I found that these hammers were an ideal size for intricate forming. While most would consider the lack of weight due to their size a negative attribute, I used them to my advantage and was able to work with much thinner gauges of metal. Heavier hammers would have been too forceful and would have cracked the metal. These hammers helped me to produce a cost effective and lighter weight product. Typically when forming I tend to use a thick gauge of metal (usually 18ga) to combat the stress from hammering. Because of the lightweight hammers I was able to use sheets as thin as 22ga to create this piece.

LJJA: How did the Fretz tools change your work process?
RA:
These tools introduced me to the development of small-scale forms that I would have not previously been able to create in a time-effective manner.  Overall, my process became more methodical and the product was more deliberate than in my previous pieces.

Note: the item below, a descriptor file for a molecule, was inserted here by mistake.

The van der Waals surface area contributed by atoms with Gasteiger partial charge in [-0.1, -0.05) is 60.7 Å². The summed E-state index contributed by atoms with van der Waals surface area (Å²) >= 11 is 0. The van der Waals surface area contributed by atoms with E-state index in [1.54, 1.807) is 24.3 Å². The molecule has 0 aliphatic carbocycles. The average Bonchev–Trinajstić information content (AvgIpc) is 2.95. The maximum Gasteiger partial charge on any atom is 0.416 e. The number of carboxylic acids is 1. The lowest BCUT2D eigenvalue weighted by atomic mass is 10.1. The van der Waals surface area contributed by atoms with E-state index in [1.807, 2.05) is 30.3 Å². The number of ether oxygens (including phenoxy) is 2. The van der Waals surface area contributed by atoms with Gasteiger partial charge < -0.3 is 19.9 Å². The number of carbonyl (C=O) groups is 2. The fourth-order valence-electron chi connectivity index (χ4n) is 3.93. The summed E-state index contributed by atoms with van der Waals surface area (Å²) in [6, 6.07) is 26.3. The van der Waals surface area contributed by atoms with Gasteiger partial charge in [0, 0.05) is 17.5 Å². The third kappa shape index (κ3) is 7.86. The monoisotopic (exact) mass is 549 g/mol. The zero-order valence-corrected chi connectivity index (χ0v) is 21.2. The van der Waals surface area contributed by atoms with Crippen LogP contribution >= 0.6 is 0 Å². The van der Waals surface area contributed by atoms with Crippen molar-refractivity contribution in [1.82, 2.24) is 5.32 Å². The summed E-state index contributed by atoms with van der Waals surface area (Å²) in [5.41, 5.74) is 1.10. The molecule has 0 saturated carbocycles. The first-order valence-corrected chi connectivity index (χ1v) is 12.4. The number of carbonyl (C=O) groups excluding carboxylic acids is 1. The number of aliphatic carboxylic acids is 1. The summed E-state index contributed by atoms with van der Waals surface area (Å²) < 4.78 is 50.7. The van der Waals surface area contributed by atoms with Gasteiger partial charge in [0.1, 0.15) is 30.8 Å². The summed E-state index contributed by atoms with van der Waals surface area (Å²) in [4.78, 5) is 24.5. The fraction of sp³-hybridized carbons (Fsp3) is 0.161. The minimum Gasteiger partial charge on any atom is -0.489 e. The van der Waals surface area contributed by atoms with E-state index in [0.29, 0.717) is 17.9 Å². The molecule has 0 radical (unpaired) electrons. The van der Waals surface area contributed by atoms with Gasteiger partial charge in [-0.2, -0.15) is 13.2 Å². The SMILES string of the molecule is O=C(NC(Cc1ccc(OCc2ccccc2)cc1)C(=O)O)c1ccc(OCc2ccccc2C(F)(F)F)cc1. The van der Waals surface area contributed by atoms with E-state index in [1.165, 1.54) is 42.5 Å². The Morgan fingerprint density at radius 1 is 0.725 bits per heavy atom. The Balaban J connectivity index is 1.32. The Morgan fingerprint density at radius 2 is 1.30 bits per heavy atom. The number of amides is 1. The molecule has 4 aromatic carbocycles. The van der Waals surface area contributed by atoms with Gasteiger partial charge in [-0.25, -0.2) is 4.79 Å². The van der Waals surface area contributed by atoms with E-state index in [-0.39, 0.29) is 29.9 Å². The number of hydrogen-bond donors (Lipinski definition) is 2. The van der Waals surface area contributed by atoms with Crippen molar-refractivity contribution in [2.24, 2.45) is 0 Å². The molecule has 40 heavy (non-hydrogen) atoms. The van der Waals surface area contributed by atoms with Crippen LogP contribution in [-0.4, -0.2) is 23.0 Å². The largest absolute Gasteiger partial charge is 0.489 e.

LJJA: How do you think participating in the challenge will affect your career as a jewelry artist?
RA:
Being chosen for the article is something I already have become more than satisfied with. I am only twenty years old and am just starting my career. Recognition from readers will be an added bonus to being acknowledged in the magazine.

LJJA: Do you see yourself pursuing forming and forging as an in-depth focus for future work?
RA:
I definitely see myself utilizing the hammers in the future. I currently have plans underway for pieces that contain the same forms seen in this piece. In the future my forms will most likely remain on the small scale.

LJJA: Which tool is your favorite?
RA: